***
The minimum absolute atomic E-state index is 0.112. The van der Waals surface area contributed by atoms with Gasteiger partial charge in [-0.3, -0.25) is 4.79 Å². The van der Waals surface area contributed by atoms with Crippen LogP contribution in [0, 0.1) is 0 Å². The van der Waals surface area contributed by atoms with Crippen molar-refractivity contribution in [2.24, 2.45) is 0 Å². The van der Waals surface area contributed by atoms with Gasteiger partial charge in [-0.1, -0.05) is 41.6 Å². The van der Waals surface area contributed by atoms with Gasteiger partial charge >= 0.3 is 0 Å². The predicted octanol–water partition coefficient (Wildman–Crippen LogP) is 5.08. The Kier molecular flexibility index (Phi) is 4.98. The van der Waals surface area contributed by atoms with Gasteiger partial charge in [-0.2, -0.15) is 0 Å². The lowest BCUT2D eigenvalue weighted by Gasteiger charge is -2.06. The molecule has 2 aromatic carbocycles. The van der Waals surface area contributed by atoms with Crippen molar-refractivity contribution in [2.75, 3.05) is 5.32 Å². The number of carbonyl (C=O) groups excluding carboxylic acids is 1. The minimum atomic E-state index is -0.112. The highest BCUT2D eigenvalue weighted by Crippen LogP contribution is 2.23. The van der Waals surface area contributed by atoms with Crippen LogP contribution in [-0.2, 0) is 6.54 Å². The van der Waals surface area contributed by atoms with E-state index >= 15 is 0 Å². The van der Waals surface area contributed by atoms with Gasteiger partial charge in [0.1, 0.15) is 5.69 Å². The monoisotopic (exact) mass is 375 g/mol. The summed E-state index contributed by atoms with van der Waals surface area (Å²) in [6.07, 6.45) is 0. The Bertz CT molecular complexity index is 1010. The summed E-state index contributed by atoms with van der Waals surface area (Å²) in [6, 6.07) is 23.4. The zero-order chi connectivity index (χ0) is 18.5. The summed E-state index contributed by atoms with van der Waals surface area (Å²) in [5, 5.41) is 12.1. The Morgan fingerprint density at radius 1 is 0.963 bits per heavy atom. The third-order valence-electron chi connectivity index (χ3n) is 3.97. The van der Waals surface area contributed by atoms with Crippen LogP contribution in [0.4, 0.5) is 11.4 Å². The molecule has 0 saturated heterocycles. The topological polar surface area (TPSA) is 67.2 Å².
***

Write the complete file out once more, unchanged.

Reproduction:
The minimum absolute atomic E-state index is 0.112. The van der Waals surface area contributed by atoms with Gasteiger partial charge in [-0.3, -0.25) is 4.79 Å². The van der Waals surface area contributed by atoms with Crippen LogP contribution in [0, 0.1) is 0 Å². The van der Waals surface area contributed by atoms with Crippen molar-refractivity contribution in [2.24, 2.45) is 0 Å². The van der Waals surface area contributed by atoms with Gasteiger partial charge in [-0.1, -0.05) is 41.6 Å². The van der Waals surface area contributed by atoms with Gasteiger partial charge >= 0.3 is 0 Å². The predicted octanol–water partition coefficient (Wildman–Crippen LogP) is 5.08. The Kier molecular flexibility index (Phi) is 4.98. The van der Waals surface area contributed by atoms with Gasteiger partial charge in [-0.2, -0.15) is 0 Å². The lowest BCUT2D eigenvalue weighted by Gasteiger charge is -2.06. The molecule has 2 aromatic carbocycles. The van der Waals surface area contributed by atoms with Crippen molar-refractivity contribution in [2.75, 3.05) is 5.32 Å². The number of carbonyl (C=O) groups excluding carboxylic acids is 1. The minimum atomic E-state index is -0.112. The highest BCUT2D eigenvalue weighted by Crippen LogP contribution is 2.23. The van der Waals surface area contributed by atoms with Crippen LogP contribution in [-0.2, 0) is 6.54 Å². The van der Waals surface area contributed by atoms with E-state index >= 15 is 0 Å². The van der Waals surface area contributed by atoms with Gasteiger partial charge in [0.1, 0.15) is 5.69 Å². The monoisotopic (exact) mass is 375 g/mol. The summed E-state index contributed by atoms with van der Waals surface area (Å²) in [6.07, 6.45) is 0. The Bertz CT molecular complexity index is 1010. The summed E-state index contributed by atoms with van der Waals surface area (Å²) in [6, 6.07) is 23.4. The zero-order chi connectivity index (χ0) is 18.5. The summed E-state index contributed by atoms with van der Waals surface area (Å²) in [5, 5.41) is 12.1. The Morgan fingerprint density at radius 1 is 0.963 bits per heavy atom. The third-order valence-electron chi connectivity index (χ3n) is 3.97. The van der Waals surface area contributed by atoms with Crippen LogP contribution in [0.4, 0.5) is 11.4 Å². The molecule has 0 saturated heterocycles. The topological polar surface area (TPSA) is 67.2 Å².